Disrupting the Way We Think About Older Workers

AARP has always believed in the value of older workers, that they can be a genuine asset in the workplace. Now we have new evidence to back that up. In the wake of the Great Recession, we took a fresh look at data about hiring and retaining workers who are 50 and older. The AARP study, “A Business Case for Workers Age 50+,” which came out just last month, not only confirmed earlier research but also indicated that today the …

Three Generations, Three Different Retirements

So it seems that boomers and the Generation X that followed them believe a traditional retirement, the kind where you clock out of the job permanently at age 65 to travel, play golf, visit the grandkids or relocate to a sunnier destination, isn’t in their future. Yet Millennials, the oldest among them in their mid 30s, are much more hopeful. They predict they’ll retire at or before they reach their mid 60s, according to a survey released Wednesday by the nonprofit …

Hillary Clinton: Welcome Older Women Back Into the Workforce

Older women who may not feel welcome in the workforce have a powerful advocate – none other than Hillary Clinton. Speaking yesterday at the Simmons Leadership Conference in Boston, the former secretary of state and first lady said older women, who left jobs to raise families, should be welcomed back to work, adding that “their brains have not atrophied” and they have great talents and ability. “There’s … a very large group of older women who could make a difference to …

More Boomers Are Becoming Their Own Bosses

Do you have a plan to recession-proof your life? A growing number of workers age 50-plus do, and it involves turning interests, hobbies or skills into a small business. Many older workers are using decades of experience and business connections to become their own bosses. These “encore entrepreneurs” bring to the effort a lifetime of knowledge. And their numbers are on the rise. in fact, from 1996 to 2012, Americans ages 55 to 64 had a higher rate of entrepreneurial …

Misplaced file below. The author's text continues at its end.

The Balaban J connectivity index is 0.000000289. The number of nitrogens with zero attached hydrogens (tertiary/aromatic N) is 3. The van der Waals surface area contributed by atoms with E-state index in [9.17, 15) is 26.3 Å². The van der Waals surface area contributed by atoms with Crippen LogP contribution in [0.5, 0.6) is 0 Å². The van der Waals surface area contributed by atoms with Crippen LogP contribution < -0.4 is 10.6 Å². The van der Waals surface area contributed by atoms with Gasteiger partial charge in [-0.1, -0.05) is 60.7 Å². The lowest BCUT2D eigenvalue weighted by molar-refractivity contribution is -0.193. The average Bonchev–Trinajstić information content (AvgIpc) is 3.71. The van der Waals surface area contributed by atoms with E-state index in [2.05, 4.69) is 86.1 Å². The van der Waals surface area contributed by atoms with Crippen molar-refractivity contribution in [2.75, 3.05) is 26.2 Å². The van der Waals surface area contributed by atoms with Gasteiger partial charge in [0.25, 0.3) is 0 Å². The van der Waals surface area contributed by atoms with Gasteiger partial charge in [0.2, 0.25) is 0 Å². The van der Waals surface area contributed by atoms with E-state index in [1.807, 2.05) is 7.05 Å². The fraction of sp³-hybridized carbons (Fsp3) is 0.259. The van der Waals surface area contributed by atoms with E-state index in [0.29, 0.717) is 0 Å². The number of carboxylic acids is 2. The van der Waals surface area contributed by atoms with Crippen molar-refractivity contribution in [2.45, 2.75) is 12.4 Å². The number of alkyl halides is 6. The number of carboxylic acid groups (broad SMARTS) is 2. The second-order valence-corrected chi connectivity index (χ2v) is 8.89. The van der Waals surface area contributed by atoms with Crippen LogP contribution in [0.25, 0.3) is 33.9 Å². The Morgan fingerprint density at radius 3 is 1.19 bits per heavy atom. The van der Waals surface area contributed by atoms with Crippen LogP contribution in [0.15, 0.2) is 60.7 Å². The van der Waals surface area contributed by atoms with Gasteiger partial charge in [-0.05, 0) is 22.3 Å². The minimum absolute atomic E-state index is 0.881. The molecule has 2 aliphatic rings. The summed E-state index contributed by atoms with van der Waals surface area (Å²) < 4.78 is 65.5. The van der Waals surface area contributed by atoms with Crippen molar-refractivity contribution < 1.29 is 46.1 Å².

Older Job Seekers Have Little Patience for Long Search

When it comes to the stressful search for a job, older workers apparently have less tolerance for the process. Most either land a job or stop searching altogether within a year or less, according to a study by the Center for Retirement Research at Boston College. Those who have employer-paid pensions, retirement assets and Social Security to rely on were more likely to end the job hunt even sooner, usually within four months, the study found. In fact, just being eligible …

Obama’s MyRA Gets Early Go Ahead

President Barack Obama is moving quickly to make good on his pledge to create a new “starter” savings program for workers without a retirement plan on the job. He announced in his State of the Union speech Tuesday night that he would use his executive authority to establish a so-called myRA (my retirement account) that would allow workers to direct a portion of their pay into an account that invests in government securities. On Wednesday afternoon, he signed a presidential memorandum to …